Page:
# ${x}^{4}-{y}^{4}={z}^{2}$ has no solutions in positive integers

We know (see example of Fermat’s Last Theorem) that the sum of two fourth powers can never be a square unless all are zero. This article shows that the difference of two fourth powers can never be a square unless at least one of the numbers is zero. Fermat proved this fact as part of his proof that the area of a right triangle^{} with integral sides is never a square; see the corollary below. The proof of the main theorem is a great example of the method of infinite descent.

###### Theorem 1.

$${x}^{4}-{y}^{4}={z}^{2}$$ |

has no solutions in positive integers.

###### Proof.

Suppose the equation has a solution in positive integers, and choose a solution that minimizes ${x}^{2}+{y}^{2}$. Note that $x,y$, and $z$ are pairwise coprime, since otherwise we could divide out by their common divisor^{} to get a smaller solution. Thus

$${z}^{2}+{({y}^{2})}^{2}={({x}^{2})}^{2}$$ |

so that $z,{y}^{2},{x}^{2}$ form a pythagorean triple^{}. There are thus positive integers $p,q$ of opposite parity (and coprime^{} since $x,y$, and $z$ are) such that ${x}^{2}={p}^{2}+{q}^{2}$ and either ${y}^{2}={p}^{2}-{q}^{2}$ or ${y}^{2}=2pq$.

Factoring the original equation, we get

$$({x}^{2}-{y}^{2})({x}^{2}+{y}^{2})={z}^{2}$$ |

If ${y}^{2}={p}^{2}-{q}^{2}$, then ${(xy)}^{2}={p}^{4}-{q}^{4}$, and clearly $$, so we have found a solution smaller than the assumed minimal solution.

Assume therefore that ${y}^{2}=2pq$. Now, ${x}^{2}={p}^{2}+{q}^{2}$; we may assume by relabeling if necessary that $q$ is even and $p$ odd. Then $p,q,x$ are pairwise coprime and form a pythagorean triple; thus there are $P>Q>0$ of opposite parity and coprime such that

$$q=2PQ,p={P}^{2}-{Q}^{2},x={P}^{2}+{Q}^{2}$$ |

Then

$$PQ({P}^{2}-{Q}^{2})=\frac{1}{2}pq=\frac{{y}^{2}}{4}$$ |

is a square; it follows that $P,Q$, and ${P}^{2}-{Q}^{2}$ are all (nonzero) squares since they are pairwise coprime. Write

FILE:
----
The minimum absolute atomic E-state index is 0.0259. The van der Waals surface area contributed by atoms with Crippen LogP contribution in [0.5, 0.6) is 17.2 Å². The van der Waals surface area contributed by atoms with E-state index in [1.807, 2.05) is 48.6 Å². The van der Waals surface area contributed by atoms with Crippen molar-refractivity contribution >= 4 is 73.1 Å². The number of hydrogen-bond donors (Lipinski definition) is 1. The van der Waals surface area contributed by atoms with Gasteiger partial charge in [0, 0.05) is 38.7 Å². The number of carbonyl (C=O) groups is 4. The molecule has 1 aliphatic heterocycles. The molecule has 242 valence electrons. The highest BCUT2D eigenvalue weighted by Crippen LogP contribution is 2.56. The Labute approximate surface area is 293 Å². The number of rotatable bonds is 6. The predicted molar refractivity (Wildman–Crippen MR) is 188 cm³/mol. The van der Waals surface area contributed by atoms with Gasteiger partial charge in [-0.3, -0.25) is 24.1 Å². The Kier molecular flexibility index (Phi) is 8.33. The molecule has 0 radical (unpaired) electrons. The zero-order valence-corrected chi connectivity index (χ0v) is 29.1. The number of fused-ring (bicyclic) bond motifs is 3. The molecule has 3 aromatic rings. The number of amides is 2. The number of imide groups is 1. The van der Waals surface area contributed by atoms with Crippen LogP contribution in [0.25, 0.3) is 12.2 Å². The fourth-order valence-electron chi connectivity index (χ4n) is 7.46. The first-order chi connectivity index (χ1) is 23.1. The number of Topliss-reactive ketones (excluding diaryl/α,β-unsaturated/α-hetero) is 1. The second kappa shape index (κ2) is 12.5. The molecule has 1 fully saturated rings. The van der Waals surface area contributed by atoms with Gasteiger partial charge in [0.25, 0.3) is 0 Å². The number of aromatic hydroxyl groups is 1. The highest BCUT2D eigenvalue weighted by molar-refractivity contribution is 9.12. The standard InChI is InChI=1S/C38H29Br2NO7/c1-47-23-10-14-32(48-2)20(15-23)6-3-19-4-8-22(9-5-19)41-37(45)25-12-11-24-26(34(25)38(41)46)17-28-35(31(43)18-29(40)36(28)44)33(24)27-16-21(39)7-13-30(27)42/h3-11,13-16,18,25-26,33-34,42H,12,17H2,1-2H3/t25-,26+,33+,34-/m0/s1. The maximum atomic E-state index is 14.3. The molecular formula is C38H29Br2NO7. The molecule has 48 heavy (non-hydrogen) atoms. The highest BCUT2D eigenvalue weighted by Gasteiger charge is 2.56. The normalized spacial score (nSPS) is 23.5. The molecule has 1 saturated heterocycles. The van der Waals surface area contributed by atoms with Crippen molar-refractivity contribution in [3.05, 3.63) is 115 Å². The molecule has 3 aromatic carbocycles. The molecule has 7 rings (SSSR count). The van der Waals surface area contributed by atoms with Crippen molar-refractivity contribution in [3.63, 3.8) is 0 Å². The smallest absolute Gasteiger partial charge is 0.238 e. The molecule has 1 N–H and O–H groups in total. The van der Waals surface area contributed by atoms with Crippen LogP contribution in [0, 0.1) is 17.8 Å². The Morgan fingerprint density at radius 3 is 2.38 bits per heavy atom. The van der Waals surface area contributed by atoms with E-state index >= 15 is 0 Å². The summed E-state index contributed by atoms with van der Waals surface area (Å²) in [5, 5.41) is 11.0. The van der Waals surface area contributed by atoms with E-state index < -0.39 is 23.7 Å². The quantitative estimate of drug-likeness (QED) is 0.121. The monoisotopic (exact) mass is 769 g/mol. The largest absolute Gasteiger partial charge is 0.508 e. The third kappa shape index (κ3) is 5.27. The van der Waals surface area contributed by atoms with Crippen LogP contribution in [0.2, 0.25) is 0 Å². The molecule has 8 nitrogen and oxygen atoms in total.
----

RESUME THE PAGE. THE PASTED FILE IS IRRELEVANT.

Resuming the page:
$$P={R}^{2},Q={S}^{2},{P}^{2}-{Q}^{2}={T}^{2}$$ |

for positive integers $R,S,T$. Then ${T}^{2}={R}^{4}-{S}^{4}$, and

$$ |

We have thus found a smaller solution in positive integers, contradicting the hypothesis. ∎

###### Corollary 1.

No right triangle with integral sides has area that is an integral square.

###### Proof.

Suppose $x,y,z$ is a right triangle with $z$ the hypotenuse^{}, and let $d=\mathrm{gcd}(x,y,z)$. Either $x/d$ or $y/d$ is even; by relabeling if necessary, assume $x/d$ is even. Then we can choose relatively prime integers $p,q$ with $p>q$ and of opposite parity such that

$$x=(2pq)d$$ | ||

$$y=({p}^{2}-{q}^{2})d$$ | ||

$$z=({p}^{2}+{q}^{2})d$$ |

If the triangle’s area is to be a square, then

$$\frac{1}{2}xy=pq({p}^{2}-{q}^{2}){d}^{2}$$ |

must be a square, and thus $pq({p}^{2}-{q}^{2})$ must be a square. Since $p$ and $q$ are coprime, it follows that $p$, $q$, and ${p}^{2}-{q}^{2}$ are all squares, and thus that ${p}^{2}-{q}^{2}$ is the difference of two fourth powers. But then

$$\frac{\frac{1}{2}xy}{pq{d}^{2}}={p}^{2}-{q}^{2}$$ |

must also be a square. Since both $p$ and $q$ are squares, this is impossible by the theorem. ∎

Title | ${x}^{4}-{y}^{4}={z}^{2}$ has no solutions in positive integers |
---|---|

Canonical name | X4y4z2HasNoSolutionsInPositiveIntegers |

Date of creation | 2013-03-22 17:05:04 |

Last modified on | 2013-03-22 17:05:04 |

Owner | rm50 (10146) |

Last modified by | rm50 (10146) |

Numerical id | 7 |

Author | rm50 (10146) |

Entry type | Theorem |

Classification | msc 11D41 |

Classification | msc 14H52 |

Classification | msc 11F80 |

Related topic | ExampleOfFermatsLastTheorem |

Related topic | IncircleRadiusDeterminedByPythagoreanTriple |